The gap between the rich coastal region and poor hinterland is becoming smaller, according to Gansu province vice-governor Guo Kun.
Mr Guo was confident that within 30 years or so the development of the mainland's western regions would be similar to that of the United States' Mid-West.
He said the economy of his province was growing faster than the rest of the mainland.
While the national economy grew at seven per cent in the first six months, the province recorded an eight per cent increase.
'Although the gap between coastal and central-western regions is still very large, it is getting smaller,' said Mr Guo.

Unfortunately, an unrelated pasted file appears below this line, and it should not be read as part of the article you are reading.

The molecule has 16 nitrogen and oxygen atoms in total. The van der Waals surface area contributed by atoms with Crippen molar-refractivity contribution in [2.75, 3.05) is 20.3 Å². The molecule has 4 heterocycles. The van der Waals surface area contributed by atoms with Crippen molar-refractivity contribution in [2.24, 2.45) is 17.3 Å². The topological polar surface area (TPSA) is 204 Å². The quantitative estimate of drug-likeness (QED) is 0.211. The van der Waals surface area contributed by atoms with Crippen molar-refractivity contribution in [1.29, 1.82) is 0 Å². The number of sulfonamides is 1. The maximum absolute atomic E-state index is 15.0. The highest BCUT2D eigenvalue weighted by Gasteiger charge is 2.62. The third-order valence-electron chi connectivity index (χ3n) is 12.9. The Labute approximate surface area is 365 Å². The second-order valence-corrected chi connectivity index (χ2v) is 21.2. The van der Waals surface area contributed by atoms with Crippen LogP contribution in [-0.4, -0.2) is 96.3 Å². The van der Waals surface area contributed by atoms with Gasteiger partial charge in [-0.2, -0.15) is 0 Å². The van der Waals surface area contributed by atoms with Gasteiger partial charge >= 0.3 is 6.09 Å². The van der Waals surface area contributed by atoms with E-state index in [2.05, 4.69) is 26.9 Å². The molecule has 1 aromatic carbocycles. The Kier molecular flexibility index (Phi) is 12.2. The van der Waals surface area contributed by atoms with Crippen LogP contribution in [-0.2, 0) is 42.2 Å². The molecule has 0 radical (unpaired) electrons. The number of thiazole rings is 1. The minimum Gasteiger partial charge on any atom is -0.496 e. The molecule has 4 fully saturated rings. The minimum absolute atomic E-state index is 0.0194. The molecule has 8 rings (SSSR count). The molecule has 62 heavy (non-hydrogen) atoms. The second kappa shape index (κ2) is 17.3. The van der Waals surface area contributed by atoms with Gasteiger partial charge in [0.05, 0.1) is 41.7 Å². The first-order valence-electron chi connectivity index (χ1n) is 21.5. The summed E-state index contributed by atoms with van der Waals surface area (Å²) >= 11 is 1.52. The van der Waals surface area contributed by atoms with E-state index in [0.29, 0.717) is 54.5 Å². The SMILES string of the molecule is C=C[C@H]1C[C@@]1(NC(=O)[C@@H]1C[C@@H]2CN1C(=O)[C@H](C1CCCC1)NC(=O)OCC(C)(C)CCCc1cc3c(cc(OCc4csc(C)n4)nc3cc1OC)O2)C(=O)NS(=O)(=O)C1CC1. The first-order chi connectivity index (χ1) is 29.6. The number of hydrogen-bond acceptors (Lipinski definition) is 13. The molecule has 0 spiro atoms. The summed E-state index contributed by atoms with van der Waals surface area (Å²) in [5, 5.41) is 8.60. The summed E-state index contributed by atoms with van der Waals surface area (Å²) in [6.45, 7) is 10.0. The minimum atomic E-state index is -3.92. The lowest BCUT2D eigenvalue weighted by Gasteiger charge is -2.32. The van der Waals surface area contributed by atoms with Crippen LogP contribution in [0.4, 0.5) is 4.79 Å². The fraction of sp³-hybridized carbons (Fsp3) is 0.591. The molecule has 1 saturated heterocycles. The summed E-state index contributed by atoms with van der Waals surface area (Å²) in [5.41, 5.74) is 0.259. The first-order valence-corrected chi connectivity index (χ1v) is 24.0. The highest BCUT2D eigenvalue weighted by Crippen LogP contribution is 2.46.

The momentum of growth along the coast had begun to shift to the hinterland.
'The central-western region will see a much faster pace of growth in the next century.' Gansu is regarded as one of the mainland's poorest provinces, but Mr Guo said the problem of 'feeding and warming' its people had largely been solved.
However, he said 1.7 million people were still below the poverty line, most of whom lived in mountainous areas.
How to handle workers in large state-run factories was a heavy burden for the province, he said. Out of 187 medium-sized and large factories, only one-third had done well.
Another one-third had functioned poorly, while the rest were average.
Mr Guo said: 'The problem of jobless workers does pose major social problems.
'In the long-run, the problem can only be solved with the growth of the economy.' Mr Guo said recent reports provincial capital Lanzhou was one of the worst-polluted cities had been exaggerated.
He said: 'We have made quite a lot of effort on environmental protection.
'Stricter standards on emissions have been imposed on major industries.'